Google+
Close

Bench Memos

NRO’s home for judicial news and analysis.

Nevada Secretary of State Ross Miller: Working To Silence His Critics (For You!)



Text  



The Left’s feverish national battle to silence its critics is escalating in Nevada. Attorney General candidate Ross Miller recently solemnly vowed to attack a conservative advocacy group, the State Government Leadership Foundation (SGLF), after it dared to call him out for living the high life:

Miller, who as secretary of state is Nevada’s chief elections official, last month threatened to pursue “every legal option” to force SGLF to disclose its donors. The group’s ad and its website attack Miller, the state AG candidate, for freebies he has amassed while in office. “I will continue to review every legal option to compel this front group to reveal its special-interest donors,” Miller said in March. Miller was upset about the foundation’s $500,000 campaign that, in part, exposes the secretary of state for taking $60,000 in gifts from a variety of donors, many of them corporate contributors.

Miller appears to have already started attacking SGLF. A left-wing organization run by Miller’s former deputy, Matt Griffin, filed an election complaint against SGLF about ten days after Miller made his public threats. But Miller is the chief elections official in Nevada. Aside from the clear conflict of interest and the fact that Miller has already pre-judged the issue, Miller’s threats make this situation particularly dangerous to free speech. I’m getting shivers just thinking about the chilling effects.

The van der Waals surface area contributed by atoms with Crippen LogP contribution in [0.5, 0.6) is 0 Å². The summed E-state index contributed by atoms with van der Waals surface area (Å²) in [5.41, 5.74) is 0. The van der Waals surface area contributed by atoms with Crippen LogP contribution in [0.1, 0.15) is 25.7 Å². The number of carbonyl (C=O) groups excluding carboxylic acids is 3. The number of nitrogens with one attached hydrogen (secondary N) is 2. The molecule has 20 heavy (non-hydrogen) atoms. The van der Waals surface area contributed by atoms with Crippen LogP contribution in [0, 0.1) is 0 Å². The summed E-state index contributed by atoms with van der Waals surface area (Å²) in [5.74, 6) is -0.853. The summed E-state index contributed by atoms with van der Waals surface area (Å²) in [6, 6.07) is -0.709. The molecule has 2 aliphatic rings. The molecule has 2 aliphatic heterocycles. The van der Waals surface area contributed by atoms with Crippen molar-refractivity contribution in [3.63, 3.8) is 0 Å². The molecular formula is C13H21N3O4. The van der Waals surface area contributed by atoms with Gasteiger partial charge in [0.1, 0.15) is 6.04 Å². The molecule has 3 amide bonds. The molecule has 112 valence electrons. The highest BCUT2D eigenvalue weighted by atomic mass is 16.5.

But what does SGLF’s oh-so-nefarious issue ad actually say?

“He lives the life. You pay the tab. Tell Ross Miller to stop living the high-life at your expense,” urges the SGLF issue ad. That message is accompanied by pictures of Miller posing with ear-biting former boxing champ Mike Tyson and a curvy Playboy playmate, and attending glitzy celebrity receptions.

Thankfully, SGLF is fighting back with its own disclosure request:

The foundation has filed an open records request with the secretary of state’s office seeking copies of all public records of the official calendar and the daily schedule of Miller between March 21, 2013, and March 27, 2014. The group wants emails regarding the mention or discussion of SGLF by Miller or his staff, and any records related to the Miller’s use of state-issued equipment, including cell phones, bill records of such phones, text messages, or any pictures stored, between March 1 and March 27. SGLF also has requested all communication between Miller and his former deputy of elections, as well as communication between Griffin and Miller’s staff.

Unlike Miller’s attempt to obtain membership lists through the electoral complaint system, however, SGLF’s request is lawful. Ross Miller must have taken the same First Amendment class as Lois Lerner and Richard Nixon.



Text  


Subscribe to National Review